What’s that horrible smell? Emily and Chris moved a piece of ham that someone had thoughtfully left to rot near the bivouac. I blamed the ham for the horrible smell for a long while before realising that it was the smell of our shoes and socks that was assaulting my nose. Yuck, I’m sick of everything smelling. I stink, my clothes stinks, the tent stinks, etc., etc.
We struggled back up the scree to our favourite saddle in the morning and headed right, up away from the ridge with the exciting via ferrata from the day before. We walked in mist for much of the day and ended with another enjoyable via feratta route down through cliffs to the head of a valley that was shaped like an amphitheater, constructed from rock. Shouting caused an echo, echo, echo. Emily tried to dispose of me by firing rocks down from high above and I cowered against the cliff as they went whizzing past my head.
We camped in the forest further down the valley and had a delicious wash in the river. Yum, yum.
We got up early and walked down the valley a little bit before joining one of the major routes up towards Triglav. An hour or so later we were at the Triglav hut with many tourists. The mountain is the highest in Slovenia at 2864 m and is a national symbol of Slovenia. From the hut we walked up Triglav proper itself arriving at the top. Good view from the top. We descended down the other side of the mountain and headed to a funky via feratta route. I zoomed ahead and soon found some interesting bits of clambering where I was quite glad that I had climbing gear. The ridge that we were climbing down looked mad. It looked like there would be no way you could climb down it. Big drop-offs and flakey bits of rock. It made your head reel a bit trying to work out how it all fitted together. It was good though and once I reached the second saddle of the previous day I lay down and watched Chris and Em pick their way down contemplating that this sort of thing is better than an office job in NZ by far.
Above left: The valley in the morning. Above right: Chris climbing the first section towards the Triglav hut.
Below left: Emily and Cris climbing with valley far below. Below right: Chris at the Triglav summit.
We camped again at the bivouac.
Below left: Chris, Emily, and Cris on top of Triglav. Below right: View down via feratta route to saddle far below.
We headed away up the valley from our lime stone camp. A quick snack of apple struedel was had at a hut with a view down into a deep valley. From there we headed towards a rocky saddle. We climbed over the saddle and looked down at scree disappearing over cliffs. An impossibly thin track wound its way along the cliffs. It seemed to disappear in places and there was always a huge drop from the track to the valley below. We were dubious as to whether the track would be useable. It looked like there had not been many people using the route for sometime.
Above left: Chris descends to the start of the via feratta route. Above right: Spot the easy route through the cliffs!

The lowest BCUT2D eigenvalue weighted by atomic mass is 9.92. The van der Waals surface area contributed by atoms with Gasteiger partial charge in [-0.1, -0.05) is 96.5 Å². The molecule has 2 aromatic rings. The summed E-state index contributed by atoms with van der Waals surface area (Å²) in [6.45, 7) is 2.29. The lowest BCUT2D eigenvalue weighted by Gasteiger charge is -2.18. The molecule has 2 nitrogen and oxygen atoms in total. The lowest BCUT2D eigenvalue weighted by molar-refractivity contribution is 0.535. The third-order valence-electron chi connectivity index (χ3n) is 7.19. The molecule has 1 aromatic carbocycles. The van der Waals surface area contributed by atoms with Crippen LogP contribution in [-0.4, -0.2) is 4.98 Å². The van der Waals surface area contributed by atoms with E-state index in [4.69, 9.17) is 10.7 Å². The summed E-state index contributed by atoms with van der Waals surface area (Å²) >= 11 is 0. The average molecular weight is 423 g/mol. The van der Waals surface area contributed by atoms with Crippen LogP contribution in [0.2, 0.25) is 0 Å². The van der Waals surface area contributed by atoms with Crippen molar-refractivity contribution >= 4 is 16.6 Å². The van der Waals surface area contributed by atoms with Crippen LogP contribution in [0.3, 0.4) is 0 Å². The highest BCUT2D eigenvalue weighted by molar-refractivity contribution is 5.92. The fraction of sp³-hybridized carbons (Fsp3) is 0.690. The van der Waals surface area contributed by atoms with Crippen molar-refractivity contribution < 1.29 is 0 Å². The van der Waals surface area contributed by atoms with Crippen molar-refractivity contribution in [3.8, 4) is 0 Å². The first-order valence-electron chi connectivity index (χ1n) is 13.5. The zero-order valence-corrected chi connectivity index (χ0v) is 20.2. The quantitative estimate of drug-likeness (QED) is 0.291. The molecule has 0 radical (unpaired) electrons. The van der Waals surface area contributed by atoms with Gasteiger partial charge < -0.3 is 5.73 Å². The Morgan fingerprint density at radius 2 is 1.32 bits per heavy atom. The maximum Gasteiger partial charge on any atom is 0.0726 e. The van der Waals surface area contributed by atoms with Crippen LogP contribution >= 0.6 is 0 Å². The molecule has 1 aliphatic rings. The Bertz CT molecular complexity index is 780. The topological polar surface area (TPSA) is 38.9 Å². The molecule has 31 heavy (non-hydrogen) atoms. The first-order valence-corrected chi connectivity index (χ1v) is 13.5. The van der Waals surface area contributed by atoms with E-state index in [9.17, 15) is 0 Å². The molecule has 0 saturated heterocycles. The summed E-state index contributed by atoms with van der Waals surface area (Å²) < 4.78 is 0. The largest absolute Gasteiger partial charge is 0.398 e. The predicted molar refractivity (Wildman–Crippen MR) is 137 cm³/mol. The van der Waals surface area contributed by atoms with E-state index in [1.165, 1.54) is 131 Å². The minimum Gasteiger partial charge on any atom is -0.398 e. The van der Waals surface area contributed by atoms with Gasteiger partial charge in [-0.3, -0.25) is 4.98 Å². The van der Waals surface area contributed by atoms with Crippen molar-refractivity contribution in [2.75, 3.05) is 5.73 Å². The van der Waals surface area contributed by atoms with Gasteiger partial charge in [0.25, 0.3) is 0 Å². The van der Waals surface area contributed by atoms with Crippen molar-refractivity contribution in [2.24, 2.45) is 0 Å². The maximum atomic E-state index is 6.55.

We headed down a dodgy scree to a position a handful of metres above where bits of rock fell away into the void. Slowly we traversed around to the first part where the track seemed to disappear. To our suprise, when we got closer we could see that the track had been only hidden in shadow. It was wide enough to walk in single file and there was protection by way of a long wire running along the cliff on the right. We put on our harnesses and via feratta gear with anticipation and proceeded around the cliff. We continued for about an hour. Each time we looked ahead it appeared as if we could not continue and then we’d find the track picking its way through patchy exposed bits of rock sometimes with protection and sometimes without. Still, none of this was as bad as the hairy ridge we tried to walk out along on our Ivory Lake trip a couple of years ago. Therefore, Greig, Clare, Joe, etc. would be loving it…
Above: Climbing along the via feratta route.
Below left: Cris on route. Below middle: Em and Chris down climbing. Below right: The cliffs that we climbed through.
We reached the main track and rejoined the throngs of tourists. Sadly we had to descend a couple of hundred metres before climbing back over another saddle. We screed down the other side to a bivouac. There were about 8 people there from the Netherlands and 2 from Czech. They were friendly and we spent sometime amusing them by showing them what we were carrying. The biggest hit was the two cabbages. These sent them into fits of laughter. As luck would have it they were eager to swap 500 g of pasta for some of our heavy veggies. Luckily this means we can eat lunch on the last day.
We stayed the night in the winter room in the biv for free. For future note, bivouacs seem to be run by mountaineering clubs and have winter rooms that are free to use. At least, there was nobody there to charge us for them. Others camped outside in front of the no camping sign.
Above left: Trampers at the biv. Above right: No camping!
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